Tabish KhairLike you, Modiji, my Sanskrit and Hindi tutor was a member of the RSS. He would put on his khaki shorts and go for lathi practice. He would also turn up, unfailingly, for Id dinners at our place, pointing out that he only ate at the houses of old Muslim families as they knew the value of cleanliness and hospitality. He would add that he could hardly eat with most Hindu families either, because “people have forgotten the old ways and only picked up the worst of the new ones”.

Advertisements

However, they aren’t certain which candidate to support: Scroll.in

Arjun was unhappy. He had just agreed vehemently with the people marching past him down Varanasi’s Sant Kabir Road, around the corner from the poet-saint’s shrine. He had grabbed a copy of a pamphlet with anti-communal propaganda that was being handed out and promptly nodded along when the marchers sang the Leftist anthem, Tu Zinda Hai. Arjun even added his voice to the chants of “fasiwadi murdabad” (down with the fascists). But his question to the crowd went unanswered.

The surprising poignancy of Narendra Modi’s poetry: Chandrahas Choudhury in Caravan

One of the book’s most repeated tropes is that of what we might call the “superior man’s loneliness,” which stems from his own sense of a higher calling, or from the world’s inability to empathise with his dilemma, or—we see a fascinating dialectical tension beginning to operate here—from his own inherent lack of trust in the world because of its perceived fickleness.

Amitav Ghosh
Amitav Ghosh

Padma Shri awardee author Amitav Ghosh said that he will not vote for Gujarat Chief Minister and BJP’s Prime Ministerial candidate Narendra Modi. Speaking to a new channel, the author said that for him Modi was someone culpable for the Gujarat riots of 2002.

The acclaimed author said that it was horrifying for him to see the way Hindu nationalism was being merged with politics.

Ravi Singh of Aleph ‘quits’ over decision to put Doniger on hold, publish Modi verse.

Ravi Singh, co-publisher of Aleph Book Company, has quit apparently in protest against the manner in which Aleph seemed to have yielded to those calling for a ban on Wendy Doniger’s On Hinduism. Sources said he also questioned the decision by Rupa — Aleph’s publishing partner — to publish a translation of BJP’s PM candidate Narendra Modi’s poetry during the election campaign.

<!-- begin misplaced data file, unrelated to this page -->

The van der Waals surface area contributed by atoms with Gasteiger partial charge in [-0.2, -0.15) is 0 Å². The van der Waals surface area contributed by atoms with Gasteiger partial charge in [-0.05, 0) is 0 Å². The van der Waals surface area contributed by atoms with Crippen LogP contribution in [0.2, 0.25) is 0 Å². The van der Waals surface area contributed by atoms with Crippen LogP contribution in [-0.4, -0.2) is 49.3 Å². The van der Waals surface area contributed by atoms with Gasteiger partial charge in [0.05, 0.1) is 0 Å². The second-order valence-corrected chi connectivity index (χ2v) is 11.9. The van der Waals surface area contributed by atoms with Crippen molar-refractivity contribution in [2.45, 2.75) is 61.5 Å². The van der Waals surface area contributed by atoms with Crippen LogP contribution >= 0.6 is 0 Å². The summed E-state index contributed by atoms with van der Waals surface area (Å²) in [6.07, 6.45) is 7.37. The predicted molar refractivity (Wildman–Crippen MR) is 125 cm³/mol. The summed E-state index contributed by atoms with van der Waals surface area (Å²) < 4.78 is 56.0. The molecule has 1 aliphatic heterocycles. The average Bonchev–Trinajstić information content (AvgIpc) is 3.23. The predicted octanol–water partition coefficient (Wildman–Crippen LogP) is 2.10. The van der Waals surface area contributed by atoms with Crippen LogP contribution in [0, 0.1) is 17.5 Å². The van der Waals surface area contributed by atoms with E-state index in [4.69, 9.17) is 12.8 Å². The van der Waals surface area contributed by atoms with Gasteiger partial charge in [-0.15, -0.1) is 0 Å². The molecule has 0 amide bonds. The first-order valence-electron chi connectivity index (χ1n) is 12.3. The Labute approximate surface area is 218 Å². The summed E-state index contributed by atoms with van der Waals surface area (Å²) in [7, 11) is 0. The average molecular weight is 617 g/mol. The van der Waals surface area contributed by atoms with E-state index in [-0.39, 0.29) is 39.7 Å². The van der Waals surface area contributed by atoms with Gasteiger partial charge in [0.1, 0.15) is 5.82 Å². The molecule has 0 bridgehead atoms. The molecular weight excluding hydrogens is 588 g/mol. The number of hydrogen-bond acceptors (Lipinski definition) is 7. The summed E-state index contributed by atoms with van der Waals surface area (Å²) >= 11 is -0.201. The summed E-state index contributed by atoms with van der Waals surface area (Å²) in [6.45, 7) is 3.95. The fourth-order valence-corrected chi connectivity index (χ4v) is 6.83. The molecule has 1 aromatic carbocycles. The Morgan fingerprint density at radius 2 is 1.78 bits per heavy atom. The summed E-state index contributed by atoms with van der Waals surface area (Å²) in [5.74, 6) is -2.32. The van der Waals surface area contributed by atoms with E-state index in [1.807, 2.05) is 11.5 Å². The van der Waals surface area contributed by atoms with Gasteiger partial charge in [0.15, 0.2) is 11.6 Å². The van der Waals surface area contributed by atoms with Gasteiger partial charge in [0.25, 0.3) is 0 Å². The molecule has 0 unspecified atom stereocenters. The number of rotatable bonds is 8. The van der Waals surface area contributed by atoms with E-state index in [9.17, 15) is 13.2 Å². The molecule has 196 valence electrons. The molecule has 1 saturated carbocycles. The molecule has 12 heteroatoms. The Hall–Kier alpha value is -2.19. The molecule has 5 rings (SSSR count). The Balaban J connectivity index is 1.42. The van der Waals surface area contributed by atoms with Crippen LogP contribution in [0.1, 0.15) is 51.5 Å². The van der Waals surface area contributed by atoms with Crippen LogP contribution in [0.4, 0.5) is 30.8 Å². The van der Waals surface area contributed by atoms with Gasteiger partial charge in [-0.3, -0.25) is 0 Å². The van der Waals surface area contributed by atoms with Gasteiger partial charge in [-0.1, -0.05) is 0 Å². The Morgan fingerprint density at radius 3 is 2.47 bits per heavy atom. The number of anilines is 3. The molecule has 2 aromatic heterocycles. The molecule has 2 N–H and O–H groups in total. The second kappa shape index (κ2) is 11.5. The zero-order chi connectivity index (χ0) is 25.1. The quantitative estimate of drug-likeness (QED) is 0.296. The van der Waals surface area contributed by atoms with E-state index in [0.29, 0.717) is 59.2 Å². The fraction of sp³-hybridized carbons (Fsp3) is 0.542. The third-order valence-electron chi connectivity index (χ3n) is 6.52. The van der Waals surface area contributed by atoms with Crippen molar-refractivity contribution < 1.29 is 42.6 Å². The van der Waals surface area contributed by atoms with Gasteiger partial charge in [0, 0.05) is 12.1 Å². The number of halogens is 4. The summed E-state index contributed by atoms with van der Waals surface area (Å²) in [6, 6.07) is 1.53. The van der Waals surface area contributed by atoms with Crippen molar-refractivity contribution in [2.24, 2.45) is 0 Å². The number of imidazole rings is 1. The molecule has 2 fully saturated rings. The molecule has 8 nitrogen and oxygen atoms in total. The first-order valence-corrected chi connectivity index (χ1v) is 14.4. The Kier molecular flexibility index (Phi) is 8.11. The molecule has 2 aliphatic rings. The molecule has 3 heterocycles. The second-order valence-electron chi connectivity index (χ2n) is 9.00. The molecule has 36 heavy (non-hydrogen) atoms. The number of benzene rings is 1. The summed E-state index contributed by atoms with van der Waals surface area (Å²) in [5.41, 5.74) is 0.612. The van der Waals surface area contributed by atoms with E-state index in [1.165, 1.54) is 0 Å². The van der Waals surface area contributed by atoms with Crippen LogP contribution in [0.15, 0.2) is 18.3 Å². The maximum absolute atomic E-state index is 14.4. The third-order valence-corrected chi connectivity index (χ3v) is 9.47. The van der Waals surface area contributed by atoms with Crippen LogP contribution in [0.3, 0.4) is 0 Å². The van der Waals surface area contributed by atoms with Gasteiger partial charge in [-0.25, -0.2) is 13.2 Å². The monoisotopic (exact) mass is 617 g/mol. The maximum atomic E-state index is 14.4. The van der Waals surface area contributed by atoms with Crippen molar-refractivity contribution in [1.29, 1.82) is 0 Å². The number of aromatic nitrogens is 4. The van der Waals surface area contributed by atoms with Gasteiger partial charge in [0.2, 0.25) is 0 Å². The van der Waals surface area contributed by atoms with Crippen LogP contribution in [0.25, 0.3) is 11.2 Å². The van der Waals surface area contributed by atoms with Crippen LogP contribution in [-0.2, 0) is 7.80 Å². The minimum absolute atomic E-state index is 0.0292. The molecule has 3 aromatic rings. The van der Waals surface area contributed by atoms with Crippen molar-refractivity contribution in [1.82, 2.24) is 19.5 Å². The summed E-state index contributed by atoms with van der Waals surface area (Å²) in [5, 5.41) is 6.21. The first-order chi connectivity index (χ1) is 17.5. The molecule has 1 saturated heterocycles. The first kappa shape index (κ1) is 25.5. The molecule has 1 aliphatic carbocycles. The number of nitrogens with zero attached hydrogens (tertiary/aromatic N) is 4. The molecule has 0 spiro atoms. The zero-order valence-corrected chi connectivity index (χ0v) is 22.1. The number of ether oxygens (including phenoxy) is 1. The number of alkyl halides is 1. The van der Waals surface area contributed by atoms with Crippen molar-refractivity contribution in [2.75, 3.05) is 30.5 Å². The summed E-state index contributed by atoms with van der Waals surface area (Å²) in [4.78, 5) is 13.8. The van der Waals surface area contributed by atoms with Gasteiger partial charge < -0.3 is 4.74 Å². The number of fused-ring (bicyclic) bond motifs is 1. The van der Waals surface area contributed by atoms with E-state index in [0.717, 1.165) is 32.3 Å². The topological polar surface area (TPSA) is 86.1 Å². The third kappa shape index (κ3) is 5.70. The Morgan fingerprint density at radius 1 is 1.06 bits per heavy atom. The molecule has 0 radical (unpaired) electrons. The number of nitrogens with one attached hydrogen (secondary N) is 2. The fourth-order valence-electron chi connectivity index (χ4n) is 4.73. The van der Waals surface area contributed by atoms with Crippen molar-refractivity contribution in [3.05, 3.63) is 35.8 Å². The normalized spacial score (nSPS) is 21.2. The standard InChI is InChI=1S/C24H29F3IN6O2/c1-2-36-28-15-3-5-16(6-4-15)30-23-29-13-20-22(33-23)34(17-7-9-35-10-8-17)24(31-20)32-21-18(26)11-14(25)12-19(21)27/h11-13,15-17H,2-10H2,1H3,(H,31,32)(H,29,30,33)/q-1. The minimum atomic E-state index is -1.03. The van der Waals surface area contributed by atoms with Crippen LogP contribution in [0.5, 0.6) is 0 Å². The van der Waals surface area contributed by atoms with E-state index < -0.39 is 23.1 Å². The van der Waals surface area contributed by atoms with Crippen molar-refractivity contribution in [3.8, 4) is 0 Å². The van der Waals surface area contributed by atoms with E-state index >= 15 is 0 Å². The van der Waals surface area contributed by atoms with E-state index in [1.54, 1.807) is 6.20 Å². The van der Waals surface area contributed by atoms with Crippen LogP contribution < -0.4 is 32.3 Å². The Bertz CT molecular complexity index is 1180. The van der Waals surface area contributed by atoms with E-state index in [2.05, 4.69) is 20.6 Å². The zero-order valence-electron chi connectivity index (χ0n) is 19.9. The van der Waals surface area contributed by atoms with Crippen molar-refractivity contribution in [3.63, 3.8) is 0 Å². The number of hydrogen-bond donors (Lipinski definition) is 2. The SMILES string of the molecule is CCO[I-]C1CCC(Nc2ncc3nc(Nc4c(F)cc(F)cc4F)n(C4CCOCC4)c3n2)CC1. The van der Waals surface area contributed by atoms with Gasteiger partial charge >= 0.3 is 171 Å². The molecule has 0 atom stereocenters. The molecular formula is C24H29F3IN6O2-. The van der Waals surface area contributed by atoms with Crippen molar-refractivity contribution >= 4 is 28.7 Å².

Indians know it’s the rare inquiry commission or SIT that ends up saying or finding something that brings justice. This book drives home that tragic point, mercilessly: Siddharth Varadarajan in The Outlook

modi-and-godhraThe very fact that our governments and courts regularly set up commissions of inquiry, task forces and special investigation teams itself testifies to the breakdown of governance on an almost routine basis. The fact that these commissions and investigation teams invariably fail to indict the guilty or even tell us the truth suggests something even more disturbing: that more often than not, the violence and lawlessness being probed are the product of players and processes deeply embedded in the system. Those in charge of the ‘fact-finding’ exercise know they cannot be exposed or sanctioned without jeopardising the edifice of a State that rests on pillars of impunity.

modi-and-godhraWhen Narendra Modi visited the office of the SIT (Special Investigation Team) in Gandhinagar on March 27, 2010, it was exactly 11 months after the Supreme Court had directed it to “look into” a criminal complaint. Modi’s visit in response to an SIT summons was a milestone in accountability—at least in potential. It was the first time any chief minister was being questioned by an investigating agency for his alleged complicity in communal violence. The summons were on the complaint by Zakia Jafri, the widow of former Congress MP Ehsan Jafri, who had been killed in the first of the post-Godhra massacres in 2002.

The co-author of When a Tree Shook Delhi: The 1984 Carnage and its Aftermath on his upcoming book The Fiction of Fact-finding: Modi and Godhra: An interview in The Outlook

manoj_mittaManoj Mitta’s first book When a Tree Shook Delhi: The 1984 Carnage and its Aftermath, co-authored with H.S. Phoolka, received critical acclaim when it was published seven years ago. Now, The Times of India senior editor who specialises in legal, human rights and public policy issues, has returned with The Fiction of Fact-finding: Modi and Godhra, a searing critique of the 2002 violence in Gujarat under Narendra Modi’s watch. His close, thorough examination of the voluminous material generated due to the Supreme Court’s monitoring of the probe reveals the gap between the findings that have been handed out as the SIT’s closure report filed in 2012 and what the evidence suggests. Indeed, as he forcefully argues, the anomalies of the SIT’s closure report point to far more than the relativism of the truth; they mock India’s commitment to its national motto: Satyameva Jayate (truth alone triumphs). Excerpts from an interview with Sundeep Dougal:

First, why another book on 2002 or Modi?